Federica Buricco is an Associate at global architecture practice CallisonRTKL.
Federica has expertise within mixed-use, masterplanning, and urban design regeneration projects across London, Italy and Switzerland with a key eye for design innovation and sustainability.
She has over 13 years’ experience in the design and management of large-scale residential, commercial and hotel developments and is passionate about repurposing underutilised buildings as strategy to reducing the amount of waste that is put into landfills and the use of virgin materials that are linked to disruptive demolition and reconstruction works.
We chatted to her about her experience in the industry and what her furture plans hold.
What is your earliest memory of design and architecture?
“I grew up in Italy surrounded by masterpieces from the great architects of the past. I still remember the effect the opening of the Louvre Pyramid designed by the Chinese-American architect I. M. Pei, had on me. I was just a pre-adolescent, and the adults around me expressed a lot of perplexities regarding its relationship with the context, while I was fascinating by the braveness of the design gesture.”
Where did you study?
“I studied architecture at Polytechnic of Milan University, which specialises in engineering, architecture and design. Following this I worked at a number of firms in Italy, Switzerland and in the UK, designing large-scale residential, commercial, hotel and mixed-use projects across Europe, the UK and as far as the MENA regions.”
What kind of architect did you aspire to be?
“I want to make a positive social impact on existing communities or creating new ones. The power of transforming and regenerating is important to me. We should care more about the environment, be actively involved with communities and appreciate the impact of well-designed spaces on people’s wellbeing.”
Who/where are your design/architecture inspirations?
“I take inspiration from Jan Ghel, the architect and urban design consultant based in Copenhagen, whose career has focused on improving the quality of urban life using a people-centric approach. I also admire the work of Alejandro Aravena, a Chilean architect known for his socially conscious building projects that attempt to break down economic inequality in urban areas.”
What does CallisonRTKL represent as an architecture firm?
“Working for global practice, CRTKL is a great fit for me personally because our ethos is all about the power of making a positive design impact, whether that be for people and our planet.”
How do you continue to carve your own path in the industry as a studio and an individual?
“I am constantly in search of designing ‘what is right’ for a project. There are many elements to consider in creating a sense of place – but you have to identify the most special characteristics of a site as your starting point. I believe that every place has a genius loci, a spirit, and if we are able to listen carefully it can tell us in which direction he wants to evolve.”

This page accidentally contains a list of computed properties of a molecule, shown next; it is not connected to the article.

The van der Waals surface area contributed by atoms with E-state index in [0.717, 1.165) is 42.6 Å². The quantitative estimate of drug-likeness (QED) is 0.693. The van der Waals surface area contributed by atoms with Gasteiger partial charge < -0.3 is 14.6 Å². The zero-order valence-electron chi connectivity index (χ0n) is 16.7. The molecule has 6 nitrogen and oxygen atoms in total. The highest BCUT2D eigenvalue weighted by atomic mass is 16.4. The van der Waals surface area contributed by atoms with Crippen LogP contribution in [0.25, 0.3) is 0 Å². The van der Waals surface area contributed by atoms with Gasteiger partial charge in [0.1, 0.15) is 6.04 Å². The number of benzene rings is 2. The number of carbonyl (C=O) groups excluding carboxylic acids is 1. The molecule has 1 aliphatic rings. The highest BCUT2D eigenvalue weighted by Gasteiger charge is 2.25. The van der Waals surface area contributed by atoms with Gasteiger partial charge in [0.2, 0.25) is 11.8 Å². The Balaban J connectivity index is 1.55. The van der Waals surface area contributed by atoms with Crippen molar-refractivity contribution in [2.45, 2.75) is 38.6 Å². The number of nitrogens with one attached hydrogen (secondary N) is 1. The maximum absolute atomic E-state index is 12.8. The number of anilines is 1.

Where is the majority of your work based?
“At CRTKL I specialise in designing masterplans and mixed-use schemes across the UK, Europe and the Middle East, often transforming under-utilised sites into vibrant new activity hubs.”
What has been your biggest design commission to date?
“I have been involved in shaping the urban regeneration program for the historic town of Ventimiglia, in Italy. The aim is to transform part of the waterfront into a dynamic, vibrant destination with its own authentic neighbourhood character and unique identity, hinged on the natural and cultural assets of the old town and the Riviera region, with community-based participation and net-zero principles at its heart. This is as an initiative that, with 150 million in private investment that expected to generate a return of over half a billion euros and up to 500 new jobs.
“In the UK, I am also a key designer for an up-and-coming masterplan scheme that will transform an industrial area into a modern mixed-use neighbourhood targeting a young, vibrant and diverse workforce with lifestyle choices built around wellness and sustainability. At the moment, we cannot say much more on this confidential project, but it is something that I am proud to be a part of.
What does the face of architecture look like to you in 10 year’s time?
“Over the next 10 years I believe that the environment will be even more crucial to design. The environment will come front and centre in all future decisions, together with the socio-economic impact of the projects. No project will be approved if it can’t prove that it can ‘do good.’ I also think we will see less new buildings and more creative ways to repurpose underutilised assets.”
If you hadn’t become an architect what would you be doing?
“When I was younger, I had an interest in philosophy and biology, but the truth is that I would be probably in another design-related field. I really enjoy the creative process the most and being able to collaborate and contribute in bringing an idea from concept stage to realisation, at any scale.”